Unfortunately, there are no rail or subway services in Muscat, but two decent bus services are available. One, the "Baiza" bus service,  is inexpensive and will drop you off just about anywhere. In some cases, the interior leaves much to be desired, but air conditioning and timeliness make up for that. Bang on the roof when you're ready to get off, and the driver will stop. Another public bus service, recognized by its large red and green buses, is more expensive and limited to major roadways and specified dropoff points.

Taxis are run on a negotiable rate system. Expect dishonesty and abuse of unsuspecting tourists. Though the government attempted several times to institute the use of meters, the idea was repeatedly rejected. Only recently were taxis fitted with meters. Still, it's best to discuss the fare beforehand, just in case.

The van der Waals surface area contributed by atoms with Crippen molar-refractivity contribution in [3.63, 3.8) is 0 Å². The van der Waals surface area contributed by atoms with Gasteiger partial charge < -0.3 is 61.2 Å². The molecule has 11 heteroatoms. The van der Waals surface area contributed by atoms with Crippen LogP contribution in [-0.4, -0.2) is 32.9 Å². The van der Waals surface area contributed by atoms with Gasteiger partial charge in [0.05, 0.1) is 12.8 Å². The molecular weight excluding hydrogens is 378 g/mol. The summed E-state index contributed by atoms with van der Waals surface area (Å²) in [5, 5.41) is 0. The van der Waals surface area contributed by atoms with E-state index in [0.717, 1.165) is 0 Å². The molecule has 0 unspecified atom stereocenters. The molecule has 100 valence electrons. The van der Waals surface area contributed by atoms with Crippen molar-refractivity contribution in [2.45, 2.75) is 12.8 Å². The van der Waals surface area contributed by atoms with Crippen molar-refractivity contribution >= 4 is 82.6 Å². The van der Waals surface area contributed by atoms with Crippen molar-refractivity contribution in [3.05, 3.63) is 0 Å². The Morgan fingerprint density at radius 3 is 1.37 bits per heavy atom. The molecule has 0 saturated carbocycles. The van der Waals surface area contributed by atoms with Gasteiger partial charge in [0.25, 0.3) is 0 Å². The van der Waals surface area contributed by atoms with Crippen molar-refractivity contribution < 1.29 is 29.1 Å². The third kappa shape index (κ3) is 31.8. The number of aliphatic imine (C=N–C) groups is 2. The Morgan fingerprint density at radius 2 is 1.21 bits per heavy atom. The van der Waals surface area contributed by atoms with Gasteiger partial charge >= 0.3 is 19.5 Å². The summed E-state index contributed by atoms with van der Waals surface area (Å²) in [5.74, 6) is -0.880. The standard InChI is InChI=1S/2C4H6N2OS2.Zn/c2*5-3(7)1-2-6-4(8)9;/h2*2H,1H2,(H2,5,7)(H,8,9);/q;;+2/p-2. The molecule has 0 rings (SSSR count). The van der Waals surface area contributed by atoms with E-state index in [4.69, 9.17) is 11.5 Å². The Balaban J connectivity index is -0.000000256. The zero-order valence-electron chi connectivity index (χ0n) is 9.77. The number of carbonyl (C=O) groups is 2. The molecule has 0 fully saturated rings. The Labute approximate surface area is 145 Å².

You may want to consider utilizing a travel agency for getting around in the city. They can set you up with a package to suit your interests and budget.

Paved, divided highways connect most areas, so road conditions are good. Traffic "roundabouts" are used instead of traffic lights; similar to rotaries. There's not a lot of car usage in Muscat, so these roundabouts serve quite well. 

A four-wheel drive vehicle is worth renting if you intend to explore the rugged country outside the city. You can either hire a guide or drive yourself.